While exchanges of friendship continue between Paul Biya and some of his compatriots living abroad, Cameroon's President clearly has not digested the violent protests by activists during his recent visits to Europe.
Trans-African cooperation is only way to halt bloody road deaths
African children today face a vast and growing epidemic. It is not passed in the air or carried in the water, but on the roads upon which, we are told, Africa will build its future.
Our children, our most precious treasure, are twice as likely to die violently on our roads as children anywhere else in the world. Millions on our soil have become victims, killed or seriously injured, and so many millions more are left behind to grieve for those they have lost.
This week, representatives of 35 countries have come together in Durban to launch the African Road Safety Observatory, a new initiative to map the full scale of the epidemic and also to share the solutions that have successfully curbed so many needless deaths. It is a moment of hope: an opportunity for us to look around and stay ‘enough’ as one, united, African voice.
I am a daughter of Africa but more importantly, I am a mother. I am a mother advocating for the safety of our children. I am one of those millions of grieving mothers because my own daughter was killed by a drunk driver on South Africa’s roads.
- Each day I wake with the same pain. And each I take strength from the words my grandfather, Nelson Mandela, shared when we first grieved. He told me: “You are not the only one who has lost a child,” he said. “I have lost a child and many people have. But for you, it is so that you can bring hope to many.” That is why I write not as one woman, but as the voice of all those families who are suffering. And we say to our leaders – end this bloodshed now.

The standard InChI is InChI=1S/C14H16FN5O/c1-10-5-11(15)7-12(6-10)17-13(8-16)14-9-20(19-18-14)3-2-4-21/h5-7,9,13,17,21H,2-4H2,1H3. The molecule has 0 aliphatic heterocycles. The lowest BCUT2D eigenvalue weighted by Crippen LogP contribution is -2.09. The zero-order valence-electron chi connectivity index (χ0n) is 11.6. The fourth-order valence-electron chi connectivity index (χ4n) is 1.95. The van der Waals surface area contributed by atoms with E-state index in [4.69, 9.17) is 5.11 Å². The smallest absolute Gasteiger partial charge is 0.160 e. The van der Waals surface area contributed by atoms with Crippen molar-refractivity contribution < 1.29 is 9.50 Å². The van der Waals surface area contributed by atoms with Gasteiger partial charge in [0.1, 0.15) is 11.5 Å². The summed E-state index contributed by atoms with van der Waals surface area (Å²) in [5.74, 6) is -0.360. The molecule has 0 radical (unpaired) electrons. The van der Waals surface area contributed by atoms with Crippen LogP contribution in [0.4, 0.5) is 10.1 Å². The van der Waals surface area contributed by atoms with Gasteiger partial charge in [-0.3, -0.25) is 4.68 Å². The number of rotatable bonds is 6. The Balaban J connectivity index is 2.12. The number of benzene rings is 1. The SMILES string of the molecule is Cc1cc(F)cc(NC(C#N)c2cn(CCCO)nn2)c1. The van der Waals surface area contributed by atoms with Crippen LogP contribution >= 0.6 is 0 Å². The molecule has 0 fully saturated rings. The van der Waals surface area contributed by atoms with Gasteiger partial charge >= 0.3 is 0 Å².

Billions of dollars are being spent on new roads across Africa but little is being spent on protecting the majority of people who use them. Each day, roads are being built which lack basic and affordable safety measures – footpaths, cycle lanes, safe crossings. As a result, too many innocent people are being punished with an utterly avoidable death sentence.
As Africans, we really must ask ourselves, do our brothers and sisters deserve this?
Most unforgivable is the fact that it is the millions of our children who are exposed to needless risk every day on the roads. How can we claim to protect them, to be invested in their future when we fail to provide them with safe journeys to school?
We are told that each road built secures Africa’s development, but no government can truly claim to be making progress when our children’s safety is the cost.
In my campaign work, I see the same stories repeated again and again. Problems which governments don’t understand because they don’t record the data and won’t fix because they refuse to prioritise the majority – the people who walk, cycle, motorcycle or use our overcrowded public transport systems – over the influential minority who own a car.
- At Khayelitsha in the Western Cape, I saw five and six year olds by the road each morning, all terrified to cross the road as the traffic bears down on them at 80km/h. They take their lives into their own hands because the safety of our African children is not a priority.
This is a daily story that is repeated throughout Africa, but it does not need to be this way. Not when the answer is quite simple. Our children, our little ones, hundreds of them walking to school each day, should never have to face traffic travelling in their own streets at more than 30km/h. For the sake of our children, low speeds are non-negotiable and we must implement them.
That is why the African Road Safety Observatory is so important – it is a platform to address the lack of data, political will and financing which has plagued our streets. The reality is that we have put up with ‘business as usual’ for too long and now we need renewed efforts and fresher energy using the wealth of shared knowledge this new alliance provides.
Bottom line: We are facing a major but preventable epidemic. We are simply failing to mount an effective response, and as a mother and as an African woman, I say enough. For too long we have sat back and accepted the man-made epidemics taking place right in front of us and now is the time to reclaim the agenda and to say: This is my street, this is the future we want. For our families, our children and the next generation, we surely must not fail.